Georgia’s reforms have come under threat many times. The first and most serious threat came from wealthy Georgian businessman Badri Patarkatsishvili. A Georgian version of Russia’s self-exiled tycoon Boris Berezovsky, Patarkatsishvili hoped the Tbilisi government would do his bidding in return for money. The government refused and, for Patarkatsishvili, that meant it was his enemy.
In November 2007, Georgian President Mikheil Saakashvili ordered government forces to violently break up an opposition rally in which Patarkatsishvili played a major if shadowy role. At the same time Saakashvili called for an early presidential election on Jan. 5, 2008. Soon afterward, Patarkatsishvili, who was running for president, invited Deputy Interior Minister Irakli Kodua to visit him in his London home. Patarkatsishvili proposed that Kodua arrange a news conference on election day and hold up a stack of empty ballots and declare: “The authorities ordered me to stuff the ballot box with these, but I cannot go against the will of the people.” The idea backfired. Kodua recorded the planned speech and released a video. Badri garnered only 7 percent of the vote and died shortly thereafter from a heart attack.
The next attempt to unseat Saakashvili was the 2008 Russia-Georgia war. It almost succeeded when it turned out that the Georgian army was nowhere near as good as Israel’s and that, contrary to Saakashvili’s hopes, Europe was unwilling to come to his aid for fear of crossing Prime Minister Vladimir Putin. But the poor condition of Russia’s army did not allow it to string up Saakashvili “by the balls” — as Putin once quipped on television he would do.
The opposition once again took to the streets in April 2009. Protesters stormed a prison, blocked the road to the airport and prevented Saakashvili from going to a restaurant. In short, they wanted to earn a good thrashing from the police. But this time they did not succeed.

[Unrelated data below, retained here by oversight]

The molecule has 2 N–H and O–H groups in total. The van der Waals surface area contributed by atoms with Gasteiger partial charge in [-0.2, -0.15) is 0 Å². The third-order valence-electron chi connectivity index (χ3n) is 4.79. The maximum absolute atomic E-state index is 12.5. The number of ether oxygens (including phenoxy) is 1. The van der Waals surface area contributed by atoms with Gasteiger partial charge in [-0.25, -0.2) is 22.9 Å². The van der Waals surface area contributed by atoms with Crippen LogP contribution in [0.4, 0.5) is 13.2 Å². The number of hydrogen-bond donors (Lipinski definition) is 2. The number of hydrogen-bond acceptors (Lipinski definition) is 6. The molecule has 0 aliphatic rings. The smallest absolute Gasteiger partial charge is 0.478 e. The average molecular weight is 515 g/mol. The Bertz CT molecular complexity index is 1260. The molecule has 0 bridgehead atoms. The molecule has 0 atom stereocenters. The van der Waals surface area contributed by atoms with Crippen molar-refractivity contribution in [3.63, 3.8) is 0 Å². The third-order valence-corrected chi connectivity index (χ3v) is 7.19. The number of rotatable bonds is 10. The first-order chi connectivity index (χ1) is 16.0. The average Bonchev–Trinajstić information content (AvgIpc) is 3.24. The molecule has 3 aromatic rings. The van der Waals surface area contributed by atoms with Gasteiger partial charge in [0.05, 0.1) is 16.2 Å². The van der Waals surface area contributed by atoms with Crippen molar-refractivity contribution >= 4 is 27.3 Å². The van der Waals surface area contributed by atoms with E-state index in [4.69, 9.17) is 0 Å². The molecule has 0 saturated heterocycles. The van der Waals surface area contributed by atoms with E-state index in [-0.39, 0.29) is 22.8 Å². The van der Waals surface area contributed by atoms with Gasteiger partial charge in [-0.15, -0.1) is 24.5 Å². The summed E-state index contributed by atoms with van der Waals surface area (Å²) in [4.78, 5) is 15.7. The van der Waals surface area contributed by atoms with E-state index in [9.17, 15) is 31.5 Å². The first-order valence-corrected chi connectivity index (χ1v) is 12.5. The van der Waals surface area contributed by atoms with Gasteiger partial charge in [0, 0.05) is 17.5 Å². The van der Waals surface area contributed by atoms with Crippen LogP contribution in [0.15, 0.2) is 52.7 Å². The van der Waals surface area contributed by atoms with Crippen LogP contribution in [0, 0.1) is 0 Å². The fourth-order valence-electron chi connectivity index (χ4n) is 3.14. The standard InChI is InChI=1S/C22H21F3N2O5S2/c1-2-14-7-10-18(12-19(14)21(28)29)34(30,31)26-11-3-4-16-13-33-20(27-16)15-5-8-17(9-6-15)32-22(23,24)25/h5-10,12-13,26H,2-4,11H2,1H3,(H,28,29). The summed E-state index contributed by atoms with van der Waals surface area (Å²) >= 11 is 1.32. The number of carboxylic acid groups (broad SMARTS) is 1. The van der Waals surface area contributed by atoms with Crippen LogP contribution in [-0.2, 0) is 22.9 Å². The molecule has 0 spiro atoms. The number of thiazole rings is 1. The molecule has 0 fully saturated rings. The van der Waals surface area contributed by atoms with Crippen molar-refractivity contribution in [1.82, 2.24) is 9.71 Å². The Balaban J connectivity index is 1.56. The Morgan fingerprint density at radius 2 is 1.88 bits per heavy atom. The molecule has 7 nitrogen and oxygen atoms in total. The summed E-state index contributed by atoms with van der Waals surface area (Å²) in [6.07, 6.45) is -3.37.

A month later, the Georgian Interior Ministry put down a military coup. Despite an attempt by the Georgian authorities to present the whole thing as a misguided lark, it was no laughing matter. The commander of one of the country’s four brigades joined the conspirators, and a second commander did nothing to rat them out.
In contrast to the earlier unrest, last weekend’s protests in Tbilisi really were a joke. Specially recruited people carrying specially made clubs attacked a police car. Then Russia’s Foreign Ministry announced that Saakashvili had violated “the law of freedom of assembly.”
Back in 2009, any link between protesters and the Kremlin was covert. Not anymore. Now, opposition leaders Nino Burjanadze and Zurab Noghaideli have appeared publicly in Moscow. But it would be a mistake to conclude that the Georgian opposition went to Moscow and then lost its credibility. It first lost its credibility and then went to Moscow.
As a matter of fact, Saakashvili is lucky that Putin is in charge on the other side of the Caucasus. That forces him to enact reforms for the same reason that Peter the Great made his reforms: If he doesn’t, Georgia will be wiped off the face of the Earth.
The real problem is that people with evil intentions are unpredictable. Eventually, something really terrible could happen. An opposition leader could be killed or a bomb could be detonated in the middle of a major opposition rally and the Kremlin would claim that Saakashvili’s government was the responsible.